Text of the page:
• Civic zoning needs to be relaxed intentionally (or people will just ignore the law when desperation sets in), but urban agriculture needs a chance to thrive, even if it means allowing animals which enable people to live (I mean survive in some cases) without being slaves to jobs or even joblessness. Landscapes need to be made more edible—fruit trees, gardens, even herbal ground cover. Enough with the bullshit tropical yards and grass lawns. People talk about getting more local in their food choices, but there needs to be an alternative to the entire supermarket system, at least in part.

Those are but a few things that would transform things for the better, and don't require wishing upon a techno-messiah to save us from our sins and to wipe out our enemies. Yes, some do hearken back to another time, but what I think we need to face is that we have overshot our ability to have high technology work for us. We have also answered to the needs of the economy for long enough, and that will doom us at the rate at which we are going now. If the worst of the predictions of the global warming and peak oil theories were to come true, you can just forget about the economy as we know it. Survival will be the order of the day, and that won't allow most people to even think the way we think now. Forget the sarcasm and irony we know. Forget the abstractions which we distract ourselves with now.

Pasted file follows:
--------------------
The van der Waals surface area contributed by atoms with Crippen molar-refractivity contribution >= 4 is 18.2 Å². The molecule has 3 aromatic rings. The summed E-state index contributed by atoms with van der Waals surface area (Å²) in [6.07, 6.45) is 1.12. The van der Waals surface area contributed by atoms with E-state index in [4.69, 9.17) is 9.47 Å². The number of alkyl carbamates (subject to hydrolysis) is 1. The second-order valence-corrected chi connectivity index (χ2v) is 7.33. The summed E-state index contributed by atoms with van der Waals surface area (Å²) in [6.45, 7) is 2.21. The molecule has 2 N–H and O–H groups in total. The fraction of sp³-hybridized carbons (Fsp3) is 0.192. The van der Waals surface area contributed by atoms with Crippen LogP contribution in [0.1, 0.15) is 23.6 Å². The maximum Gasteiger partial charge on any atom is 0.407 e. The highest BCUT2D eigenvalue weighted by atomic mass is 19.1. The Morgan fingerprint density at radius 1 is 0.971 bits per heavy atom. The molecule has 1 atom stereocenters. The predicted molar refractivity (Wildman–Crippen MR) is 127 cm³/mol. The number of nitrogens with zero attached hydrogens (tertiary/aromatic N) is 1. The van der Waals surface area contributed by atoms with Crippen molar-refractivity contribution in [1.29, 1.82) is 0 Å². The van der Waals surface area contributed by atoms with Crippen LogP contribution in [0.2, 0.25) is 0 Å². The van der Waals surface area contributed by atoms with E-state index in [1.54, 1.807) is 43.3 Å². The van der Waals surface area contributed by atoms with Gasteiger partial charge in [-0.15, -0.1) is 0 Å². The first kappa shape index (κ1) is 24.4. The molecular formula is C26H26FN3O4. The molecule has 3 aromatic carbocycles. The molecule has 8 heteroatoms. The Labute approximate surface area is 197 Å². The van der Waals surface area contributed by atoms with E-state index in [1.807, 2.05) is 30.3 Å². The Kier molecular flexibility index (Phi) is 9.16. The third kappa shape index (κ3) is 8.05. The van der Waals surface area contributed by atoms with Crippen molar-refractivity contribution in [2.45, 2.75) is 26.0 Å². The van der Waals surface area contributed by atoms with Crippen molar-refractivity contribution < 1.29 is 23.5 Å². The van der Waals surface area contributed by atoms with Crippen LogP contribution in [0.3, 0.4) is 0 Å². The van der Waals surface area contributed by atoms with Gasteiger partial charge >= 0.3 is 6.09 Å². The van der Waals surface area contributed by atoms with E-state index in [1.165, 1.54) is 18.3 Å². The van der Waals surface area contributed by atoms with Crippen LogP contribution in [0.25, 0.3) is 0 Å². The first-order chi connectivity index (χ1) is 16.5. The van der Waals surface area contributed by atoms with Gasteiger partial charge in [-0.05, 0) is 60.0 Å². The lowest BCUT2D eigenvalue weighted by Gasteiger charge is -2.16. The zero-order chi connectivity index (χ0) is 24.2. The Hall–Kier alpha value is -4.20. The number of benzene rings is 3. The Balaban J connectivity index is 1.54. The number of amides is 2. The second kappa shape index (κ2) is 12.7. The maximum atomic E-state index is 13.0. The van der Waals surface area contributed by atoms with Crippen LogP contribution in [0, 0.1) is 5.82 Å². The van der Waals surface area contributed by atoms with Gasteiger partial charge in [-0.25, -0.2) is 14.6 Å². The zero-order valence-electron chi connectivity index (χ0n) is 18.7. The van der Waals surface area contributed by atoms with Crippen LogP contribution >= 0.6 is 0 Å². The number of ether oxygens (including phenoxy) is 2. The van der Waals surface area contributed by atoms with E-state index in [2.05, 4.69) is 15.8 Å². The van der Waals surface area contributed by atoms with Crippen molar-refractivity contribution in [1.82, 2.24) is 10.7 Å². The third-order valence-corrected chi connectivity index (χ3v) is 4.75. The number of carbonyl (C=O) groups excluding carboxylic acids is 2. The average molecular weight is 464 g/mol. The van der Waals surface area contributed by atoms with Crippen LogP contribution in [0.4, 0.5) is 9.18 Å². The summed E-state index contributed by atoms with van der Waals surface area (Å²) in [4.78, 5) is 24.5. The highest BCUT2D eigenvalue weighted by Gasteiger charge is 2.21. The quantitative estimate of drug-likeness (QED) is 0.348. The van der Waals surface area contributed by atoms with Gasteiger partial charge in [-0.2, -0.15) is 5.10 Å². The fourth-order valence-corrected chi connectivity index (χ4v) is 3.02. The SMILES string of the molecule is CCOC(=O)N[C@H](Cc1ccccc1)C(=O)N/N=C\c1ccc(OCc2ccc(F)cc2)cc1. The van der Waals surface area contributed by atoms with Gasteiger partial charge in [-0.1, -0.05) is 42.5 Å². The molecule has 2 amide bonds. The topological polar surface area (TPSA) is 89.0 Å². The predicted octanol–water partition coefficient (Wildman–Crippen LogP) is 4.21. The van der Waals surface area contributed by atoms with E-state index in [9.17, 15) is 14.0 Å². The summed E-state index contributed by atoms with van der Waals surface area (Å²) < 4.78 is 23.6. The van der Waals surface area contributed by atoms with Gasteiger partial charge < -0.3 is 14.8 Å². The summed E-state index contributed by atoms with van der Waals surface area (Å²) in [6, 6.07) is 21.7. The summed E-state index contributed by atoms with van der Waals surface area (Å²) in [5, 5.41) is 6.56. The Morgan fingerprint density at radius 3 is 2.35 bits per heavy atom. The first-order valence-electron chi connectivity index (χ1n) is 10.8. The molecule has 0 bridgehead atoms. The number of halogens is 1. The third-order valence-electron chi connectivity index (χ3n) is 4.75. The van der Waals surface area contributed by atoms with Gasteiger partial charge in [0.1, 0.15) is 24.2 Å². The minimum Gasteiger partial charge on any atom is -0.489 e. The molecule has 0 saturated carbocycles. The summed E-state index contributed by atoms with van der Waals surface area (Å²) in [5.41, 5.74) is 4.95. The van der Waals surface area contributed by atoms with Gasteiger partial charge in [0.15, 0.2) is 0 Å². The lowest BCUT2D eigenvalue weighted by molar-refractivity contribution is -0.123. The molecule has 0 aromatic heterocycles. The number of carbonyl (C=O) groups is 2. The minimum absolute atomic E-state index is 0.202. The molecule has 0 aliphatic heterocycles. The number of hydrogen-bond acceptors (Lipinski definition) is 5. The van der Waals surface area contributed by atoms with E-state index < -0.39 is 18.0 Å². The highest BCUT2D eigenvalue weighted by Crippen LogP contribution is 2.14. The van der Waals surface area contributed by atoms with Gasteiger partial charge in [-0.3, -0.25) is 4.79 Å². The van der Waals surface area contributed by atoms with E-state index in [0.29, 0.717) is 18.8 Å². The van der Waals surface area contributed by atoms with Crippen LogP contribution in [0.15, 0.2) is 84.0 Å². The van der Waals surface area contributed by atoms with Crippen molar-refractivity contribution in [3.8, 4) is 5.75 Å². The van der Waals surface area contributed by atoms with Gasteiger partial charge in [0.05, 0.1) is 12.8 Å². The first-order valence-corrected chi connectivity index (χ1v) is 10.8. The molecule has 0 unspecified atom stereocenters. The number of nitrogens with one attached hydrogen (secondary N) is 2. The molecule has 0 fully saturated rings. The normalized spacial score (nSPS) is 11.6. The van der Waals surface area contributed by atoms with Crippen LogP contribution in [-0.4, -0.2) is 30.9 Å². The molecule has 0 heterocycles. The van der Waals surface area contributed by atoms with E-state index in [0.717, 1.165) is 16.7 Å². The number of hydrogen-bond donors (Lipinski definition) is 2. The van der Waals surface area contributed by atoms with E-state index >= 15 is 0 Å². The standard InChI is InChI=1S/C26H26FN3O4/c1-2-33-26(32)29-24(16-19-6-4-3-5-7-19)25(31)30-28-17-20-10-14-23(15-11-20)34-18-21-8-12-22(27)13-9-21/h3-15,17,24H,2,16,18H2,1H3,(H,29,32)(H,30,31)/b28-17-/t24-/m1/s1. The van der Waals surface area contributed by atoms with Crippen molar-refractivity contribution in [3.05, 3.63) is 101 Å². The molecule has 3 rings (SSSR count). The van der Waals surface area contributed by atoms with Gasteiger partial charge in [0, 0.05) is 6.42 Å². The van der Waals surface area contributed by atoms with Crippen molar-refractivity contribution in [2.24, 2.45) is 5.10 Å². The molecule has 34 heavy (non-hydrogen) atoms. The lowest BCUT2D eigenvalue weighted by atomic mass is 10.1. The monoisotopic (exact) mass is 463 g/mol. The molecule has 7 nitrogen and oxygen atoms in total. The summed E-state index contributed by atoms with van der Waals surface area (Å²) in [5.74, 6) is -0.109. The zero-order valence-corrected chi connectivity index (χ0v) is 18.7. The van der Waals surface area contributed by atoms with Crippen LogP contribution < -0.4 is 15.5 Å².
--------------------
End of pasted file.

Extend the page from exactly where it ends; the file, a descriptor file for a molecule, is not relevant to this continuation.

In 2005, I was beginning to find my topic of concern, but really after months of that pursuit with four video showings and discussions, I had to deepen my quest for what the real problem is. I find it isn't the fuel we use. Or which type of engine we have. It isn't even the president we have. The real matter, in this nation in particular, is expectation versus reality. But even that reaches back to a larger human issue of insecurity that there is not enough to go around, and therefore, one must claim all one can before someone else does. Our national mythology is such that we confuse acquisition and consumption with our assured right to pursue happiness. But that is in direct conflict with most of the timeless religious wisdom, which says that the goal is not "out there" but "in here." I think maybe our society is breaking apart because that external thrill seeking activity is proving itself to be unrewarding and the whole thing is collapsing in on itself. It is rather like an addict that needs more and more of his drug of choice to get the same sensation as before. Well, it ultimately won't last that way for ever, and I think this is what peak oil has to show us. I contend that it is a necessary and good thing ultimately—the great disappointment that ultimately can bring us back to our senses somehow. People have been able to enjoy trashing the religious wisdom that encourages rejection of material distractions, as long as ever more material distractions were forthcoming and exciting. I don't think we have that option anymore. I think we need to find our answers deep within our humanity, and not within our economy or any other external structure. I think this is the key to a soft landing, as much as is possible given our lofty position now. Where else can we hear a message of relinquishment and self-moderation? Advertising doesn't offer that. Peer pressure doesn't suggest it much in most circles.